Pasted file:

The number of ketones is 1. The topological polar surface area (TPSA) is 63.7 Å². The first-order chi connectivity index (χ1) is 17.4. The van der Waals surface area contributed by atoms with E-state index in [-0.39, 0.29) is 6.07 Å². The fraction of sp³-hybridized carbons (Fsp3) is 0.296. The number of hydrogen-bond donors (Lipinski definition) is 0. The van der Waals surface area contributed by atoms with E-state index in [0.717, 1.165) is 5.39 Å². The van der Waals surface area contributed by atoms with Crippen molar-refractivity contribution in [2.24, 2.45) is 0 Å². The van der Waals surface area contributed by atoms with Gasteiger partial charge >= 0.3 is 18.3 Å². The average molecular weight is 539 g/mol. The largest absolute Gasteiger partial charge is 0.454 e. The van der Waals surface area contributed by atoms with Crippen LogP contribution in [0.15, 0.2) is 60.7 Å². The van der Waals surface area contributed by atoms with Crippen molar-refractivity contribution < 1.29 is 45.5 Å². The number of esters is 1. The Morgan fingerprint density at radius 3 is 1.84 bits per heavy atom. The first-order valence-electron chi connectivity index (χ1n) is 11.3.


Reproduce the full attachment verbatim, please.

The number of ketones is 1. The topological polar surface area (TPSA) is 63.7 Å². The first-order chi connectivity index (χ1) is 17.4. The van der Waals surface area contributed by atoms with E-state index in [-0.39, 0.29) is 6.07 Å². The fraction of sp³-hybridized carbons (Fsp3) is 0.296. The number of hydrogen-bond donors (Lipinski definition) is 0. The van der Waals surface area contributed by atoms with E-state index in [0.717, 1.165) is 5.39 Å². The van der Waals surface area contributed by atoms with Crippen molar-refractivity contribution in [2.24, 2.45) is 0 Å². The van der Waals surface area contributed by atoms with Gasteiger partial charge >= 0.3 is 18.3 Å². The average molecular weight is 539 g/mol. The largest absolute Gasteiger partial charge is 0.454 e. The van der Waals surface area contributed by atoms with Crippen LogP contribution in [0.15, 0.2) is 60.7 Å². The van der Waals surface area contributed by atoms with Crippen molar-refractivity contribution < 1.29 is 45.5 Å². The number of esters is 1. The Morgan fingerprint density at radius 3 is 1.84 bits per heavy atom. The first-order valence-electron chi connectivity index (χ1n) is 11.3.